Waking up to clear blue skies on Saturday, we decided to check out the art program on offer—starting with a 40-minute modular synth performance inside a 16th-century church. Meanwhile, in the apartments of the Palazzio Candiotti, several contemporary art installations were exhibited following an open call for submissions, with the theme Control Reversal. Outside in the street, Romanian duo Khidja and Autarkic performed live for a small crowd. In the auditorium, Craig Leon—the American record producer, composer, and arranger instrumental in launching the careers of bands like Ramones and Blondie���orchestrated the Dancity Strings Quartet, and was followed by Demdike Stare, the dark, ambient electronic act formed by Mancunians Sean Canty and Miles Whittaker. Outside in the cloister of the church, another stage was opened to host further performances amongst the inspiring surroundings and featured some excellent band performances by another legendary post-punk Manchester act reminiscent of New Order, A Certain Ratio, and the bone-shaking Mark Ernestus’ Ndagga Rhythm Force. While the performances were excellent, the only criticism is that following their departure, the atmosphere was a little frigid for the electronic acts that followed afterwards—namely Dorisburg (Live), Atom TM, GND (Live) and Call Super. Perhaps the bands could have been scheduled earlier in the afternoon to create more of a festive party atmosphere on Saturday night following the more serious and engaging live performances in the auditorium on both nights.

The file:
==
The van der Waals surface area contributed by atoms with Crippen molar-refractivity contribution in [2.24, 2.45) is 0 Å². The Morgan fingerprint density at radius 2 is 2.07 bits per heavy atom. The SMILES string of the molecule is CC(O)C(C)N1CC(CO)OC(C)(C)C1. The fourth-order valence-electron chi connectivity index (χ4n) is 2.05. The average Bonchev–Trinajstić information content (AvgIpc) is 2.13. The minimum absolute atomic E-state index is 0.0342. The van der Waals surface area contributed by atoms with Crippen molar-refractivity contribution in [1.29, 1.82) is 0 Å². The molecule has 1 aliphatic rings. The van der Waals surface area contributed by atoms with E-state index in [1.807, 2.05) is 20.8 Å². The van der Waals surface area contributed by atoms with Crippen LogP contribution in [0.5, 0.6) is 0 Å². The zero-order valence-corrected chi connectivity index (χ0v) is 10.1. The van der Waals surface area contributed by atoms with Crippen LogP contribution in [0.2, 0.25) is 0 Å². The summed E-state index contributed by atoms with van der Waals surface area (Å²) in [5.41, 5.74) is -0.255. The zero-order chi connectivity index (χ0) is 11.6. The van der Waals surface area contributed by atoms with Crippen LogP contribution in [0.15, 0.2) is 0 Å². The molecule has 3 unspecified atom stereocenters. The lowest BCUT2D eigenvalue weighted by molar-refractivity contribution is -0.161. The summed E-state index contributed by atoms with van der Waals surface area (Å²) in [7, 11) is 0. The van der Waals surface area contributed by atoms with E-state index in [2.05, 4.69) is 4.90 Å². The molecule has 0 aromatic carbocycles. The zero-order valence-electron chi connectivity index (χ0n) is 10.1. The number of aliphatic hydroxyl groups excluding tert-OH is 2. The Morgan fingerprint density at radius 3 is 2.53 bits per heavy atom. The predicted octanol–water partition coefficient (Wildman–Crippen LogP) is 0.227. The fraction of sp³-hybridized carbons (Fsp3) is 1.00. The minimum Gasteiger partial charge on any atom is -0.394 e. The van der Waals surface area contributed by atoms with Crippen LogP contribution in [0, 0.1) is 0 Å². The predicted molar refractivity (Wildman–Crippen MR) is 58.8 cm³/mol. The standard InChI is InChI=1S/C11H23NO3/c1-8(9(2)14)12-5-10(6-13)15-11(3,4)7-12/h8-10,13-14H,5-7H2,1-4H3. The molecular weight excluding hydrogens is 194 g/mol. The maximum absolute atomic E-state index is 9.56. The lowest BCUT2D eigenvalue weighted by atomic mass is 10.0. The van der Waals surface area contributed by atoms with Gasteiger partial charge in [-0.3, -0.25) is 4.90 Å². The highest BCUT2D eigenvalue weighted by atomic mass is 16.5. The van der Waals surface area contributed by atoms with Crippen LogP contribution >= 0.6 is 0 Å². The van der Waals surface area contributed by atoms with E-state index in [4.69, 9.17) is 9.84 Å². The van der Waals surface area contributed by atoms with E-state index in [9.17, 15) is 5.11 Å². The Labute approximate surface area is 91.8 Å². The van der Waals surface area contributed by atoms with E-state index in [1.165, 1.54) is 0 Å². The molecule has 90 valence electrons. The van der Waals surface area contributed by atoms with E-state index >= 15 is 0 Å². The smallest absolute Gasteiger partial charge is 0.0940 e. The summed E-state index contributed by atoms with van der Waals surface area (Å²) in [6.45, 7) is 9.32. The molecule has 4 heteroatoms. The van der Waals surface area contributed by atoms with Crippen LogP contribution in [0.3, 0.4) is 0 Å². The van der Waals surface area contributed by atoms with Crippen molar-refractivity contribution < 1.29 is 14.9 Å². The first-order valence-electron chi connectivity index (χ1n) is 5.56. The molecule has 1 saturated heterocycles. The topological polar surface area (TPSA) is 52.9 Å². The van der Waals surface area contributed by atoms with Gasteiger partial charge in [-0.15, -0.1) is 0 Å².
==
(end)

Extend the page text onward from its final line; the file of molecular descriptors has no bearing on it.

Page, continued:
On Sunday, we were invited to brunch at the Arnaldo Caprai Winery Estate in nearby Montefalco, one of Italy´s most important wine producing regions. In the hot afternoon, guests were served a selection of local delicacies. The delightful food was washed down with the famous local Montefalco red and white wine whose vineyards sprawled out in the hills in front us. The fashionable guests in attendance mingled and danced to a fantastic disco set from Italian trio Harmonized Soundsystem.